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K-State Professor Researching Whether Simulators Help Young Teenagers Become Better Drivers

Date:
June 7, 2005
Source:
Kansas State University
Summary:
Researchers at Kansas State University are studying whether using driving simulators helps make young teenagers safer when they take to the road. At the American Psychological Society meeting May 26-29, K-State professor Renee Slick and students will give two presentations on the STAR Lab's research: "Psychophysiological measures as a proxy for psychological fidelity: A pilot study of college drivers," and "Workload and perceived distraction from secondary tasks in teen drivers."

MANHATTAN, KAN. -- Researchers at Kansas State University are studying whether using driving simulators helps make young teenagers safer when they take to the road.

The STAR, or Simulation, Training and Assessment Research, Lab at K-State is part of an initiative by Drive Safety, an organization that creates driving simulators and researches their effectiveness in industry and academic settings. Drive Safety sponsors the lab, which is directed by Renee Slick, assistant professor of psychology at K-State.

At the American Psychological Society meeting May 26-29, Slick and students will give two presentations on the STAR Lab's research: "Psychophysiological measures as a proxy for psychological fidelity: A pilot study of college drivers," and "Workload and perceived distraction from secondary tasks in teen drivers."

Slick said the two main purposes of the lab are to work with teen drivers to assess the training effectiveness of simulators and to study whether such training transfers to real-life driving situations.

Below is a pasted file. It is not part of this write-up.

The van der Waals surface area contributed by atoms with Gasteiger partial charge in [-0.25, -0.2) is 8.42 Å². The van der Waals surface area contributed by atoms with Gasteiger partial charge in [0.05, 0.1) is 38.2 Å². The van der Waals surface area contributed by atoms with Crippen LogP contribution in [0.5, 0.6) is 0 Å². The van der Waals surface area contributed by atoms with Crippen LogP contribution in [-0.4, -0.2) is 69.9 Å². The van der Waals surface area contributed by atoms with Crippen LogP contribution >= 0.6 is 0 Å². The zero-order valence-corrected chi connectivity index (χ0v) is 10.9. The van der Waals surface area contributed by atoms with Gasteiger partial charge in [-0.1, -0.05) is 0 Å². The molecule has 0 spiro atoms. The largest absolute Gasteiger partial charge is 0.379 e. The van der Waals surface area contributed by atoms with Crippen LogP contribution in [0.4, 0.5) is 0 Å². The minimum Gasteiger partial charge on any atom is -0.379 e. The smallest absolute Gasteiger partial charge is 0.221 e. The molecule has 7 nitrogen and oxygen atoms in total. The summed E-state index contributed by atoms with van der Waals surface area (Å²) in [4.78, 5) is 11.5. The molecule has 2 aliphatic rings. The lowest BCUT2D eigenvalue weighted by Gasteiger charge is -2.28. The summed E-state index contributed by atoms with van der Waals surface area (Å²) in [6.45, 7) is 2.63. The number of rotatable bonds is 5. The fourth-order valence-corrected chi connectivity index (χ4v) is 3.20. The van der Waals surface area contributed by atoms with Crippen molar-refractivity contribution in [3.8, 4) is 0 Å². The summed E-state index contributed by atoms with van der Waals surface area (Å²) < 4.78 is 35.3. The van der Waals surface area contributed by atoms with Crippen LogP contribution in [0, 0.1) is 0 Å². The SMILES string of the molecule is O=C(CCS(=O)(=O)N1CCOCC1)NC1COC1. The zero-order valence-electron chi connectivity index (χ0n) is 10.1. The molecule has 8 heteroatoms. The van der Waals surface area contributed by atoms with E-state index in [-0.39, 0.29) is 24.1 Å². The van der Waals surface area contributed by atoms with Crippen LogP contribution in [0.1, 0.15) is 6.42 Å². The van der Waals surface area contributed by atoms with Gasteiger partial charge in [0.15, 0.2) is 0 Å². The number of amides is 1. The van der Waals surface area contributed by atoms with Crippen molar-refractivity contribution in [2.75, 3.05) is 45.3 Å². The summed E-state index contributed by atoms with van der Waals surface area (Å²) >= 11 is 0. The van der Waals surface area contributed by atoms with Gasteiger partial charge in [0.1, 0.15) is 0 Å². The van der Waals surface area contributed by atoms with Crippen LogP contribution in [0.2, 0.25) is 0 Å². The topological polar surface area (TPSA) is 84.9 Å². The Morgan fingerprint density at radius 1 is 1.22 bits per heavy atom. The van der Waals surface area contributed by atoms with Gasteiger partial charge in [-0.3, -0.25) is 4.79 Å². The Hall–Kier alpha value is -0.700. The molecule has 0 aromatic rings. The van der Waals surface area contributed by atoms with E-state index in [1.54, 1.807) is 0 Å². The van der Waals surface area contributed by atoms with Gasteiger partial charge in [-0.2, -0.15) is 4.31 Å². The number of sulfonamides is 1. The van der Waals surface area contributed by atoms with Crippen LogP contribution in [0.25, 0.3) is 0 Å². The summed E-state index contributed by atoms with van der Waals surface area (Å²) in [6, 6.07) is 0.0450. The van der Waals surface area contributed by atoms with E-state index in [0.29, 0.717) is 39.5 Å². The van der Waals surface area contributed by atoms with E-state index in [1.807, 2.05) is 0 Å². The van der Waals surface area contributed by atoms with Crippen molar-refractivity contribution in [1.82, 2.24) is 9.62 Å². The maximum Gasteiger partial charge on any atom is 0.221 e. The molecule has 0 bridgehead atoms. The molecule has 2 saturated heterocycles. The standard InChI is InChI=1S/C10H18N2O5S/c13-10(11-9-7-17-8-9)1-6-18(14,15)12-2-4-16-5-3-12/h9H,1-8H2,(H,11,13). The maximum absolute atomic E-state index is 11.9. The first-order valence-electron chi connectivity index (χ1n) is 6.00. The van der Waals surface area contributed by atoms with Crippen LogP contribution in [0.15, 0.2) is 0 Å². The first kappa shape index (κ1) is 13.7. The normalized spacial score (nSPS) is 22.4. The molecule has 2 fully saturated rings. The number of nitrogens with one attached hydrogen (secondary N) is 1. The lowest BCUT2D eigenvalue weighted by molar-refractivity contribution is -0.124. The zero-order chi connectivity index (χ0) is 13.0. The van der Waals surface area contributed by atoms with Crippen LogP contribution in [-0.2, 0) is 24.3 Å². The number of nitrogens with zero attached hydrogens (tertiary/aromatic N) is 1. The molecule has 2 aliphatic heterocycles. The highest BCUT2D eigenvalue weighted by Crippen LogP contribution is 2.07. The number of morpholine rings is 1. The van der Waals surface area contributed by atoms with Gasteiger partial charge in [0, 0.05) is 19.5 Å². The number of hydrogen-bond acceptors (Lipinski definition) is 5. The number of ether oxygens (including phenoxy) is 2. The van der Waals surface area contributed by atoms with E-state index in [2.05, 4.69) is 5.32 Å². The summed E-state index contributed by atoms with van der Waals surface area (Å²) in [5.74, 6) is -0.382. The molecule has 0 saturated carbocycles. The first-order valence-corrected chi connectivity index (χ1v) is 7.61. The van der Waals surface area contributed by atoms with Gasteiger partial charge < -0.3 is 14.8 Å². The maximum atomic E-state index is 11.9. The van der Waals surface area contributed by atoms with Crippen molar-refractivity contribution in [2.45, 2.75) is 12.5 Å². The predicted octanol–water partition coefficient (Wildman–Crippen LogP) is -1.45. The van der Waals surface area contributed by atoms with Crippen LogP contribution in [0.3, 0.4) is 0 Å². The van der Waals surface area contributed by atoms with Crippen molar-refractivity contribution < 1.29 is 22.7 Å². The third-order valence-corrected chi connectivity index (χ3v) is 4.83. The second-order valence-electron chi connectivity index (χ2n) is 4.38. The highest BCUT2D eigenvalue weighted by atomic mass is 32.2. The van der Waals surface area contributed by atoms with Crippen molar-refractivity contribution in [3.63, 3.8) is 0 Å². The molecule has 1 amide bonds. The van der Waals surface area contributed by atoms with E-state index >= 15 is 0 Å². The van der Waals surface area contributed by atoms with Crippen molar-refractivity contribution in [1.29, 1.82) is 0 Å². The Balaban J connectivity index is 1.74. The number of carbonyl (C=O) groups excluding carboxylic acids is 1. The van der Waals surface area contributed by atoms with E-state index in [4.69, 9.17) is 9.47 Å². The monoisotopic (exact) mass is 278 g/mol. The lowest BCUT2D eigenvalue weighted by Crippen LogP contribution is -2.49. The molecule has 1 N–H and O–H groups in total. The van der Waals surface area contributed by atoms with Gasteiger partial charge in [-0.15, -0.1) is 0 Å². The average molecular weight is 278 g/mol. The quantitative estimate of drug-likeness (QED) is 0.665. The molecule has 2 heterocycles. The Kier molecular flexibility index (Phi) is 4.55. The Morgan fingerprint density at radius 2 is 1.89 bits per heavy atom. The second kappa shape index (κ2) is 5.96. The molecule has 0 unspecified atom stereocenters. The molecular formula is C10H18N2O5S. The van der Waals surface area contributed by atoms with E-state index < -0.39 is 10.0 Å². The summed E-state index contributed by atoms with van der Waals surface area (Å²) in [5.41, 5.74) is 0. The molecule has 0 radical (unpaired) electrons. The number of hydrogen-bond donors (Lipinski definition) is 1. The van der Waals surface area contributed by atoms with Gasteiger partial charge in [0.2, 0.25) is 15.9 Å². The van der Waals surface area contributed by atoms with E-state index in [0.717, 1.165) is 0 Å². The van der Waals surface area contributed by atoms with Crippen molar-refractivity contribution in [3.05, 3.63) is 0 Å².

"Teen driver safety is a critical issue because automobile crashes are the leading case of death for our nation's youth," she said. "We are focused on assessing psychological fidelity and development of training focused on curbing high risk behaviors."

Training teenagers to avoid dangerous driving situations is important, but it is not practical to put them into dangerous situations on the road and try to teach them how to react, Slick said.

"The major advantage of simulation is that it gives teen drivers a chance to practice and build experience without placing them in danger," she said.

STAR Lab is working with schools in Utah and Kansas to study the effect of combining traditional driver's education with modern curriculum and technology. The next phase of the research will look at understanding the difference between real-world and simulator driving, Slick said. For this study, researchers will hook the student drivers up to monitors while using the simulators and while driving in "real life."

The STAR Lab simulator is actually the front half of a real car and focuses on the physical fidelity of what's its like to be in a vehicle -- the CD player and the shifter all work, for example. Screens surround the car, and onto them are projected virtual worlds with images of roads, buildings, pedestrians and other cars. The simulator can switch from daytime to nighttime and from sunny to snowy conditions, for example. Although the researchers control the environment, the student driver controls every move of the car.


Story Source:

The above story is based on materials provided by Kansas State University. Note: Materials may be edited for content and length.


Cite This Page:

Kansas State University. "K-State Professor Researching Whether Simulators Help Young Teenagers Become Better Drivers." ScienceDaily. ScienceDaily, 7 June 2005. <www.sciencedaily.com/releases/2005/06/050607031846.htm>.
Kansas State University. (2005, June 7). K-State Professor Researching Whether Simulators Help Young Teenagers Become Better Drivers. ScienceDaily. Retrieved October 2, 2014 from www.sciencedaily.com/releases/2005/06/050607031846.htm
Kansas State University. "K-State Professor Researching Whether Simulators Help Young Teenagers Become Better Drivers." ScienceDaily. www.sciencedaily.com/releases/2005/06/050607031846.htm (accessed October 2, 2014).

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